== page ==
In a case being watched by both the cannabis and legal communities nationwide, attorney Jessica McElfresh and her legal team scored two modest victories last week.
In a pre-trial hearing in San Diego Superior Court, Judge Laura W. Halgren ordered the return of McElfresh’s seized medical records and set a schedule for the attorneys in the case to file further briefs.
The major issue of the briefs requested by the judge is how the long-established concept of attorney-client privilege applies in this case. McElfresh had worked with hundreds of clients during her seven years practicing cannabis law. The current lawyers for many of those clients have expressed to Judge Halgren their claim that attorney-client privilege applies to paper and electronic files seized during a search of McElfresh’s home and office.
McElfresh is charged with several felonies in the case against Med-West, a San Diego medical marijuana company that was raided by law enforcement in January 2016. The district attorney alleges McElfresh, among other things, conspired with Med-West ownership and staff to conduct and conceal illegal cannabis extraction operations. She has entered a not guilty plea to all charges.
Stacy Hostetter is an associate attorney at the Law Offices of Omar Figueroa, a prominent cannabis legal firm. She flew to San Diego from Northern California to appear in court on behalf of the National Cannabis Bar Association (NCBA). The NCBA plans to file an amicus (“friend of the court”) brief in support of a ruling from the bench that upholds attorney-client privilege.
Before the proceedings, Hostetter explained the goals of her trip.
“I’m hoping that the judge will be discussing what she wants briefed with regards to attorney-client privilege,” she said. “There’s a question about how that works and what the process should be moving forward in this case. It’s nice to be able to get an idea of where she stands preliminarily, that way we can address her specific concerns.”
Eugene Iredale, McElfresh’s criminal defense attorney, sensed support from Judge Halgren for limiting the scope of the prosecution’s search of McElfresh’s computer files. Iredale believes that the D.A.’s request for a broad search is prosecutorial overreach.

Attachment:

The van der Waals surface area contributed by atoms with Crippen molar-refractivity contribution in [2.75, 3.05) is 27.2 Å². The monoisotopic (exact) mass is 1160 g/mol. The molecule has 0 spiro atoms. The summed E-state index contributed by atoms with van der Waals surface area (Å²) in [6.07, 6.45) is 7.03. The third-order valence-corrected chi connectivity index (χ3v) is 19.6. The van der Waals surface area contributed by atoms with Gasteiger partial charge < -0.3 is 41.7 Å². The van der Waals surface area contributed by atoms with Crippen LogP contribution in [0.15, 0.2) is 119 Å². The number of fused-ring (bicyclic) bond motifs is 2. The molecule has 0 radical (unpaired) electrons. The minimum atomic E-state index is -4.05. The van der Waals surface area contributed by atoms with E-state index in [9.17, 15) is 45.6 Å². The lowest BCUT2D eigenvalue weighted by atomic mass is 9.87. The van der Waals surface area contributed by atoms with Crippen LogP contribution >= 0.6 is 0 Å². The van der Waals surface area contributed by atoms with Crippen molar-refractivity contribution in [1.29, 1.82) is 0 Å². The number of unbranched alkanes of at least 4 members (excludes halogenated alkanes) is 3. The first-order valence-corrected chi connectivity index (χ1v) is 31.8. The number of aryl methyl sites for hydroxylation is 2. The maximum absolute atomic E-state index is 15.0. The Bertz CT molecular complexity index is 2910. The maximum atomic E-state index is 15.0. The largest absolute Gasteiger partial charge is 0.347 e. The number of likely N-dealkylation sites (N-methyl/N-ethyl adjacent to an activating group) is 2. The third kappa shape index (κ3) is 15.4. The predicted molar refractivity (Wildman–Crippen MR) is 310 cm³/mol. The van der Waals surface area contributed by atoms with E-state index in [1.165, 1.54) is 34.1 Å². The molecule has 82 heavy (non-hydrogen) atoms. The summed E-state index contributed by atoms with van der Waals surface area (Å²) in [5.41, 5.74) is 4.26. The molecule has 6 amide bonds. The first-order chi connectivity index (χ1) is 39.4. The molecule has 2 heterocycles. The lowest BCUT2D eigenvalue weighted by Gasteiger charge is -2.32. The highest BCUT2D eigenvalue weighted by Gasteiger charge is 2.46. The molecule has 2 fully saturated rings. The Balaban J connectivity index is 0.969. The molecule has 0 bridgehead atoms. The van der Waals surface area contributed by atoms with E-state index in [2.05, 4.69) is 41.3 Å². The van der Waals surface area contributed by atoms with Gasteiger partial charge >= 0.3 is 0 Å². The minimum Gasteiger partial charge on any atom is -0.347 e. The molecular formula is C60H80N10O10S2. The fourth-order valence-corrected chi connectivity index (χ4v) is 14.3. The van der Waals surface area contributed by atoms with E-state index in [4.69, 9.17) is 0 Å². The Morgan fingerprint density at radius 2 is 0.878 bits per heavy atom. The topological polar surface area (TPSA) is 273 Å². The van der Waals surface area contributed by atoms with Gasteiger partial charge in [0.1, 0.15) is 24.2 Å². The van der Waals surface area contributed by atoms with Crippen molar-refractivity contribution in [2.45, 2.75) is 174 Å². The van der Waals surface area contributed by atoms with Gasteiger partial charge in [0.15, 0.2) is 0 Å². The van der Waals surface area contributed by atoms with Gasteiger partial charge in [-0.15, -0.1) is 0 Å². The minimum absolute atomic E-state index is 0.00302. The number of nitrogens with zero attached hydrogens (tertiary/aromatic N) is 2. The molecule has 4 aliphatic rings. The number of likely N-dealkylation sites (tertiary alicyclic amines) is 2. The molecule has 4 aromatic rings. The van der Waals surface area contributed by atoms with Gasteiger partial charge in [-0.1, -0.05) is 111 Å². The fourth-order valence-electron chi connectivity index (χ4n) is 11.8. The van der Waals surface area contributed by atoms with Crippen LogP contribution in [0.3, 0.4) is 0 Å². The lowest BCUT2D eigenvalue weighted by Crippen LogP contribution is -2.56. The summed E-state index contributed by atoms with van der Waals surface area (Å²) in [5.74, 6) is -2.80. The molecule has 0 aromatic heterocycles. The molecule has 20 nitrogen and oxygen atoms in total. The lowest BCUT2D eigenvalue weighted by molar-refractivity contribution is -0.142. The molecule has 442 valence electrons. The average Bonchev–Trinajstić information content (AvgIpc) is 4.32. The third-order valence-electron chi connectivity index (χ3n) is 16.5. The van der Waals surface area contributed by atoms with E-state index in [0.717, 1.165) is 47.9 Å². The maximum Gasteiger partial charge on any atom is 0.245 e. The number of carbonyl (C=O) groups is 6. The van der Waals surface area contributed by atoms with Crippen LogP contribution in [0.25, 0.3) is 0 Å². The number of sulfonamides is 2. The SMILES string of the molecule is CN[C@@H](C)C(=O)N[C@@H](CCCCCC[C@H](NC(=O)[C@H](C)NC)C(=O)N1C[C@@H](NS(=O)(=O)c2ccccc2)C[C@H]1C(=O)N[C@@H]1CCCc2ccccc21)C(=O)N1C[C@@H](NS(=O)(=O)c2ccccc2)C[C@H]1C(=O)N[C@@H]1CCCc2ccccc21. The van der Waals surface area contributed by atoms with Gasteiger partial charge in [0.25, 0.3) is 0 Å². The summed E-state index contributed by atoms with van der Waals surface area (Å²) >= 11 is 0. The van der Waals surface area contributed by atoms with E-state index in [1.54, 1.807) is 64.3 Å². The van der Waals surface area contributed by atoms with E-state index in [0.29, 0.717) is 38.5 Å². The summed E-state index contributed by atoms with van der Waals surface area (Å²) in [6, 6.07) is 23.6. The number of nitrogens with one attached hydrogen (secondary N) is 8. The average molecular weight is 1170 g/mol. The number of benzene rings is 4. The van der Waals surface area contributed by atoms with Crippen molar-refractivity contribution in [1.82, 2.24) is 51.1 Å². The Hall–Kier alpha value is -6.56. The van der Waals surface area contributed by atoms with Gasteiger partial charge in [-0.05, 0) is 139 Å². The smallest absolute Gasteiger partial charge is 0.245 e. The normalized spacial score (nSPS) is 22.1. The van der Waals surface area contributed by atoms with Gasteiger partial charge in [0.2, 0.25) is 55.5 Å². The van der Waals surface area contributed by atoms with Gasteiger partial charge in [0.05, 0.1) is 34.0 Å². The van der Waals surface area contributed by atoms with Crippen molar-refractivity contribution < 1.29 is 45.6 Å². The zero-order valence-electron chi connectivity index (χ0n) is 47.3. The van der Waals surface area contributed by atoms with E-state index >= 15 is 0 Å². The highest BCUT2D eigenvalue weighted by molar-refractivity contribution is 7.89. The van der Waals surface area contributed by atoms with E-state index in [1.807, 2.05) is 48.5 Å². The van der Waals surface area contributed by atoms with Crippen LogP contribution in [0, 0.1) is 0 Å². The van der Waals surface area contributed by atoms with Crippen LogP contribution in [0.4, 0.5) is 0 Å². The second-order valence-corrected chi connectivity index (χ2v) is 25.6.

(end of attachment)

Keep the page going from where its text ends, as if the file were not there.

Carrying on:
“With respect to attorney-client privilege, it is the prosecution’s somewhat peculiar, Pickwickian interpretation of the warrant that is mostly problematic. And that is, they say ‘We can go through every file, we can look in every file that was seized, regardless of whether it was mentioned in the warrant application, regardless of whether there was a finding of probable cause, regardless of the scope of the warrant,’ and fortunately, it appears that rather unusual view is not going to prevail,” said Iredale after the hearing.
Iredale was also encouraged by the judge’s order that medical records taken by the government be returned to McElfresh.
“The seizure of her personal medical records was lunatic. It’s inexplicable. It’s the grossest of overreaches. It has nothing to do with anything,” he said. “It’s an example of the overreach, the totalitarian nature of the search warrant and the theory by which the prosecution claims a right to invade every file of every client to search through to find some potential or speculative evidence against her. It’s unprecedented.”
The judge also requested legal briefs on how a search of location data contained in McElfresh’s mobile phone should be accomplished. The prosecution wants access to all GPS data on her phone for a period of three years.
Iredale sees this request as beyond the scope of the warrant and another example of over-zealous prosecution from the D.A.’s office.
“The second aspect of what they’re seeking is truly, outrageously over-broad,” he said. “And that is, they want to know every search she did for three years, every website she visited, every social media app, everything that she has in her computer. Incredible.”
Iredale believes the judge may limit the search to locations specified in the warrant, based on her comments and questions.
Jessica McElfresh, while pleased with the outcome of the hearing, was also visibly frustrated with the ordeal she is going through.
“I am still disturbed that the D.A. keeps trying to expand this into a further search of files not related to the warrant,” she said. “I appreciate that the judge has to hear everyone out, but this has been going on now for a while. I think it’s time that they stop trying to get into more of my files than could ever be covered by the warrant.”
Judge Halgren has asked for briefs and replies from both sides by September 15. She is expected to rule on the matters at a hearing scheduled for September 27.
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